William Easterly: Foreign aid sometimes goes to the wrong people

Members of the Ethiopian army patrol the streets of Addis Ababa in 2005.  (AP Photo/Karel Prinsloo

Members of the Ethiopian army patrol the streets of Addis Ababa in 2005. (AP Photo/Karel Prinsloo

William Easterly has warned for years that giving foreign aid to dictators was a bad idea. Easterly, a professor of economics at New York University, says that when we turn a blind eye to human rights violations we are propping up oppressors. Foreign aid is also used as a political tool to avoid taking in refugees, Easterly said.

Speaking earlier this month in Princeton, New Jersey, Easterly said that foreign aid organizations like the World Bank, where he once worked, have good intentions. However, he said they tend to assume that poverty in a community can be solved by paying for whatever the community lacks, even though money in itself does not lead to progress.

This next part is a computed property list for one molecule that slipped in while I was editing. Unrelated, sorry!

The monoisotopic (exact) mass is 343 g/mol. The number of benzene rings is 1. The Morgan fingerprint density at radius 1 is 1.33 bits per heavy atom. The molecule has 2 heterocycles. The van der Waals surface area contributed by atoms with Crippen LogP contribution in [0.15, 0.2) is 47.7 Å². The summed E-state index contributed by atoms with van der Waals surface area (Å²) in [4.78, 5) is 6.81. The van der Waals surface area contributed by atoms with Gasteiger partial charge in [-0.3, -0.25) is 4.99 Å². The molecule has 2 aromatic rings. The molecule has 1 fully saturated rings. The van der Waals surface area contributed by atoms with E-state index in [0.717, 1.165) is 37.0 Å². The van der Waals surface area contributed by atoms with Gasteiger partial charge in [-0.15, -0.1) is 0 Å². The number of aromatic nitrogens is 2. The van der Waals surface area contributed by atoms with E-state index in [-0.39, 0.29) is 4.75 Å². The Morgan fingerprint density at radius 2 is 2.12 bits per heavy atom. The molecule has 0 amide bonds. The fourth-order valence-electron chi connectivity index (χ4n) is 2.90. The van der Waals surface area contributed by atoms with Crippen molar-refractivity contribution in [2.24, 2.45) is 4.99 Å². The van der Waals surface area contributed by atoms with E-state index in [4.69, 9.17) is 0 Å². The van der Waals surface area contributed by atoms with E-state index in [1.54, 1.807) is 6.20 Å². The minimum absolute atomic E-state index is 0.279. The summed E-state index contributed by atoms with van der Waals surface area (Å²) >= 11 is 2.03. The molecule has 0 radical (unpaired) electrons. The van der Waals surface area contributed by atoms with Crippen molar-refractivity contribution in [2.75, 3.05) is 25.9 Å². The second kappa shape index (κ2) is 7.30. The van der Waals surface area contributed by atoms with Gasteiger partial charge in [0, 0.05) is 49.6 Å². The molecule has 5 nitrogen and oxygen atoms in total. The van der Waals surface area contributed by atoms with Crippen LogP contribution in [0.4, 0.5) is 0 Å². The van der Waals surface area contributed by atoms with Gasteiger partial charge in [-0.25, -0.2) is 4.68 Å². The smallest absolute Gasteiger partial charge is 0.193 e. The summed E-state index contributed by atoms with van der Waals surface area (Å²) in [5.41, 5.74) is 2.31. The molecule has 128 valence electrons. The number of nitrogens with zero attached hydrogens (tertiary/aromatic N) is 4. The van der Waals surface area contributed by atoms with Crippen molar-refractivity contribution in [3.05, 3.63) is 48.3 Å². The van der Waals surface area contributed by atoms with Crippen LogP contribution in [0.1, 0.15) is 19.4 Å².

An example of this says Easterly is Bill Gates, who founded the Bill and Melinda Gates Foundation. He says Gates once praised Ethiopian Prime Minister Meles Zenawi, who died in 2012, despite the dictator’s egregious human rights violations and numerous scandals.”He would cover up one aid scandal by having another aid scandal.” 

Meles was a “major ally” of the U.S. in the War on Terror, Easterly said, a political tie that may have affected the amount of aid it received. After 9/11, Easterly noted, the highest aid increases went to the most oppressive and violent regimes in the world.

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Much of what Easterly talked about in Princeton is expanded on in his book The Tyranny of Experts: Economists, Dictators, and the Forgotten Rights of the Poor.


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